Protection from child poverty recognised by European Pillar of Social Rights
Date: 2nd May 2017
Category: Child poverty
The European Commission has put forward a proposal for a European Pillar of Social Rights which recognises "children's right to protection from poverty", among others.
The Pillar sets out 20 key principles and rights to support fair and well-functioning labour markets and welfare systems. The Pillar is designed as a compass for a renewed process of upward convergence towards better working and living conditions in Europe. It is primarily conceived for the euro area but applicable to all EU Member States wishing to be part of it.
President of the European Commission, Jean-Claude Juncker, said:
"As Commission President, I have been seeking to put social priorities at the heart of Europe's work, where they belong. With the European Pillar of Social Rights and the first set of initiatives that accompany it, we are delivering on our promises and we are opening a new chapter. We want to write this chapter together: Member States, EU institutions, the social partners and civil society all have to take on their responsibility. I would like to see the Pillar endorsed at the highest political level before the end of this year."
The Pillar was prepared by the Commission, under the leadership of Vice-President Dombrovskis and Commissioner Thyssen, in close consultation with stakeholders at all levels. It reaffirms rights that are already present in the EU and international legal acquis and complements them to take account of new realities. The principles and rights enshrined in the Pillar are structured around three categories: equal opportunities and access to the labour market, fair working conditions and social protection and inclusion. They place the focus on how to tackle new developments in the world of work and society at large so as to deliver on the promise of the Treaties of a highly competitive social market economy, aiming at full employment and social progress.
Delivering on the principles and rights defined in the European Pillar of Social Rights is a joint responsibility of Member States, EU institutions social partners and other stakeholders. The European institutions will help to set the framework and lead the way forward for the implementation of the Pillar, in full respect of Member States' competences and social dialogue traditions. A number of principles and rights included in the Pillar will require further legislative initiatives to become effective. Where needed, existing EU law will be updated, complemented and better enforced.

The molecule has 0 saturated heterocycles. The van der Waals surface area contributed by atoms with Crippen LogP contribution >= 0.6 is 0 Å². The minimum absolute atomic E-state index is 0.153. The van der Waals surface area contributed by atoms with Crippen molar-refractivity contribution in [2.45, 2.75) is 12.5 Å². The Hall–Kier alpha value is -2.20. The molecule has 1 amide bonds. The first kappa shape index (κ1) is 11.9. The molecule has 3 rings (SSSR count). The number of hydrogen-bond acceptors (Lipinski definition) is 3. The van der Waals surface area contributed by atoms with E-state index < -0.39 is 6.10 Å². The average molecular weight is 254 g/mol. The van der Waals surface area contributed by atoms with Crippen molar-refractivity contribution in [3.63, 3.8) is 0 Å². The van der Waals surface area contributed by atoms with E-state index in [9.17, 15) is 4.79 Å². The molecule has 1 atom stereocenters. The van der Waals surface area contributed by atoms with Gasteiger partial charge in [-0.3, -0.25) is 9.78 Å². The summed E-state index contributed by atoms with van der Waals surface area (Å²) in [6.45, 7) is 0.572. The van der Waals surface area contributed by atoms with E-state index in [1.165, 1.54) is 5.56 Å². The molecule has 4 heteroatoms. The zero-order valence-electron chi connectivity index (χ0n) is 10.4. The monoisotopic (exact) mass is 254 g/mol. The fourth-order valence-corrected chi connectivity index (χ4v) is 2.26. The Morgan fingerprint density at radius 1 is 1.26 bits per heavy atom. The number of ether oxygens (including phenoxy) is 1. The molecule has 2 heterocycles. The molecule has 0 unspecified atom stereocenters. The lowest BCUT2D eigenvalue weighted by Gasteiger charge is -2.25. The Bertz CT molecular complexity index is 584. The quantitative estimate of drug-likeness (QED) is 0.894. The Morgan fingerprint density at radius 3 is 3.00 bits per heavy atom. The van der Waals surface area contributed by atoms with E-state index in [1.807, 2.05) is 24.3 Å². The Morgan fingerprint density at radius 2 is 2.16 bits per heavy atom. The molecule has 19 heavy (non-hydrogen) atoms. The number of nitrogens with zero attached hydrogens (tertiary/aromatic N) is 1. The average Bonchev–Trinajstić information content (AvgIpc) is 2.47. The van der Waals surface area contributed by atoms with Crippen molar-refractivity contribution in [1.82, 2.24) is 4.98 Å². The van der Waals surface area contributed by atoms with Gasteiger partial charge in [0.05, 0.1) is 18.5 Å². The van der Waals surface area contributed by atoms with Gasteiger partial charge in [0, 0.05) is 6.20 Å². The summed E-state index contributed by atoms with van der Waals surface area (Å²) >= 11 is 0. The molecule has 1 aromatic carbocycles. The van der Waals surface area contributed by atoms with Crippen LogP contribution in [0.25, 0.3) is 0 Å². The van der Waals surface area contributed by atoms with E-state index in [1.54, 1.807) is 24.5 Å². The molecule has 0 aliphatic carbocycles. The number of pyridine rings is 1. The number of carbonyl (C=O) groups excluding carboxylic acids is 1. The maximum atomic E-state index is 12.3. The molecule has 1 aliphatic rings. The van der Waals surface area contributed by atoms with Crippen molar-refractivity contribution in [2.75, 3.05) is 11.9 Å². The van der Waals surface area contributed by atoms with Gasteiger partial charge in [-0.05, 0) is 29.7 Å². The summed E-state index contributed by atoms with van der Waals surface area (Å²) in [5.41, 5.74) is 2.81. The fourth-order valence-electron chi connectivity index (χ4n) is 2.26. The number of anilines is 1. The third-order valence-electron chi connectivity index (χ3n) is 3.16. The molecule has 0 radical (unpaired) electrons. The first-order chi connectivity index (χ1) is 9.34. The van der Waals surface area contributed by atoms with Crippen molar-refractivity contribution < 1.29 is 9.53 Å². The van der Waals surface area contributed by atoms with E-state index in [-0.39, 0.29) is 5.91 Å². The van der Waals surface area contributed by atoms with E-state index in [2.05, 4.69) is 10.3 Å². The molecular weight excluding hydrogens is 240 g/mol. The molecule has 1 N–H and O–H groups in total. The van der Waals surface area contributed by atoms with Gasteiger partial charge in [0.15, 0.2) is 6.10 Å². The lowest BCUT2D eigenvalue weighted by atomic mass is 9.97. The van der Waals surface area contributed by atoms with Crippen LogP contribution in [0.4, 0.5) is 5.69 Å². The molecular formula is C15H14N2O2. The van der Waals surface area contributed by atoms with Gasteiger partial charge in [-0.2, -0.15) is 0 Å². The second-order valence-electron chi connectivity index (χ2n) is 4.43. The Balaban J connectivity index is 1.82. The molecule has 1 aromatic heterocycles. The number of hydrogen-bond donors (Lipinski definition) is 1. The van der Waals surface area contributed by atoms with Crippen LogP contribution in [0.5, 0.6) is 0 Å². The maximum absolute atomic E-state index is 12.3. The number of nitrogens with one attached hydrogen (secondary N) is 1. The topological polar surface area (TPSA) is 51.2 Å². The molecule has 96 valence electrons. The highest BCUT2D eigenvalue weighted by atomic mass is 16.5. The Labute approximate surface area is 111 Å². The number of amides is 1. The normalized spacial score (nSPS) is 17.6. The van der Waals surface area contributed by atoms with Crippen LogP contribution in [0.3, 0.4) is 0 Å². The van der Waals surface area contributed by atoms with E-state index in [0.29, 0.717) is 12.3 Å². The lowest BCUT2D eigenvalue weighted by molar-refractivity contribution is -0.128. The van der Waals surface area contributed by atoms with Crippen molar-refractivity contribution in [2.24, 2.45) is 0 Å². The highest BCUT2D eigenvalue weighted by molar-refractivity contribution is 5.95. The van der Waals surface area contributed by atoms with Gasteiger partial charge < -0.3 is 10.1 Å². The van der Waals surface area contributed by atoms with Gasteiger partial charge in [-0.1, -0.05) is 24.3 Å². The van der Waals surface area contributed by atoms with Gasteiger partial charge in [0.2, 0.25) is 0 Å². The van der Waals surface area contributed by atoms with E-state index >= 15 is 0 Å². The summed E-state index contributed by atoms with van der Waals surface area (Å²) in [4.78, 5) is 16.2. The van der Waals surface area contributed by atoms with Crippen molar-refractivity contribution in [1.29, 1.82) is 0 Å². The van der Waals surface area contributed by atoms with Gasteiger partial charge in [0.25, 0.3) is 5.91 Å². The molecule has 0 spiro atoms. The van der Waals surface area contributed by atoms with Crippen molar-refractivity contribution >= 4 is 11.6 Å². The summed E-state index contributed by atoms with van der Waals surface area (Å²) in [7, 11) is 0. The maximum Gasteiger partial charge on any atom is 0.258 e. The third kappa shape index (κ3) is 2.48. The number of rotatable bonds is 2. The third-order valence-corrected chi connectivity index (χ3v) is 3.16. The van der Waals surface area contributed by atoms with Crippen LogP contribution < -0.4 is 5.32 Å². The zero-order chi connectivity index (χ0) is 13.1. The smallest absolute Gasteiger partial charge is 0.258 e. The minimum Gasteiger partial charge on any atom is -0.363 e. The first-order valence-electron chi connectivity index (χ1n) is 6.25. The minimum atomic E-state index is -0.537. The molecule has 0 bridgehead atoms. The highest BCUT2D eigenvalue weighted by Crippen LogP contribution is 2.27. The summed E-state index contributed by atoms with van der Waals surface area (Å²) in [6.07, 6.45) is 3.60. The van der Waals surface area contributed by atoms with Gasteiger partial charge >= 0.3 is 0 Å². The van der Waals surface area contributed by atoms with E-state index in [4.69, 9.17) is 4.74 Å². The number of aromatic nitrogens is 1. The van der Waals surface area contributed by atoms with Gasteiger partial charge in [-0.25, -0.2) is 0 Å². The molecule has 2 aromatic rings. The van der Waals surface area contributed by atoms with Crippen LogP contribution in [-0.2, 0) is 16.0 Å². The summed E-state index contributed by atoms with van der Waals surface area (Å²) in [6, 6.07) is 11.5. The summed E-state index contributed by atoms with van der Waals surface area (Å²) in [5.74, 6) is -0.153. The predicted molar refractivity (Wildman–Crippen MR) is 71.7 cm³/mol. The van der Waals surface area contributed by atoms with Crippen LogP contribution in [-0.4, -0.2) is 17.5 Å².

Already, the European Commission flanks the European Pillar of Social Rights with a number of further concrete legislative and non-legislative initiatives such as on the work-life balance of parents and carers, on the information of workers, and on access to social protection and on working time. These initiatives illustrate both the nature of the issues covered by the Pillar as well as the way in which its principles and rights can be implemented.
The Commission will now enter into discussions with the European Parliament and the Council to work towards broad political support and high-level endorsement of the Pillar.
Eurochild, -- a Coalition of European networks of NGOs - have also welcomed the recommendation to EU Member States to develop "national strategies on child participation" to involve children in all actions and decisions that concern them. A social scoreboard will measure child poverty, early childhood education and care and impact of social transfers. Such a scoreboard must have equal weight as the EU's macroeconomic scoreboard if we want to see change in the lives of children.
Jana Hainsworth, Secretary General, Eurochild said:
"Children in the EU face a higher risk of poverty compared with adults. As such, the recognition of children's rights to protection from poverty and access to early education and care is a welcome step. The Commission's proposal sets Europe on a good path towards rebalancing of social and economic agenda and we are eager to support implementing its recommendations.
We look forward to support from the European Parliament and the Council so that these principles can be translated into action. In an otherwise uncertain future, investing in children is a certain way to build resilience and more inclusive societies", concludes Jana Hainsworth, Secretary General, Eurochild."